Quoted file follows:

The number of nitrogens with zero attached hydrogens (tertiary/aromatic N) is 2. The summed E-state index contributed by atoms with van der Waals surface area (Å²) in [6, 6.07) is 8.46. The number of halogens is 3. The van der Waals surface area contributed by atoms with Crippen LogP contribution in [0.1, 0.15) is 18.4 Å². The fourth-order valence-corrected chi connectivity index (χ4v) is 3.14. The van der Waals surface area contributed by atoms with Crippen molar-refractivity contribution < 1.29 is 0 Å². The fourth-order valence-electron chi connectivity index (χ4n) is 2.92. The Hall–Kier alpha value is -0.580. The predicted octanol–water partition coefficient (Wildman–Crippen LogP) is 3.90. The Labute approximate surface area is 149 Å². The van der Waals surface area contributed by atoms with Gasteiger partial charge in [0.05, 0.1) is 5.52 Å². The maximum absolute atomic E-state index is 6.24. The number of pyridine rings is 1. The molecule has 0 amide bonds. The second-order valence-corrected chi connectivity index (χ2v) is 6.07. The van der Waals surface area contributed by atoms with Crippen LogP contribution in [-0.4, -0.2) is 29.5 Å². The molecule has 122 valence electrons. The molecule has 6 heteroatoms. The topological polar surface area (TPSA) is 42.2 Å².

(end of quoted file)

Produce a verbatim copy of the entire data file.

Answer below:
The number of nitrogens with zero attached hydrogens (tertiary/aromatic N) is 2. The summed E-state index contributed by atoms with van der Waals surface area (Å²) in [6, 6.07) is 8.46. The number of halogens is 3. The van der Waals surface area contributed by atoms with Crippen LogP contribution in [0.1, 0.15) is 18.4 Å². The fourth-order valence-corrected chi connectivity index (χ4v) is 3.14. The van der Waals surface area contributed by atoms with Crippen molar-refractivity contribution < 1.29 is 0 Å². The fourth-order valence-electron chi connectivity index (χ4n) is 2.92. The Hall–Kier alpha value is -0.580. The predicted octanol–water partition coefficient (Wildman–Crippen LogP) is 3.90. The Labute approximate surface area is 149 Å². The van der Waals surface area contributed by atoms with Gasteiger partial charge in [0.05, 0.1) is 5.52 Å². The maximum absolute atomic E-state index is 6.24. The number of pyridine rings is 1. The molecule has 0 amide bonds. The second-order valence-corrected chi connectivity index (χ2v) is 6.07. The van der Waals surface area contributed by atoms with Crippen LogP contribution in [-0.4, -0.2) is 29.5 Å². The molecule has 122 valence electrons. The molecule has 6 heteroatoms. The topological polar surface area (TPSA) is 42.2 Å².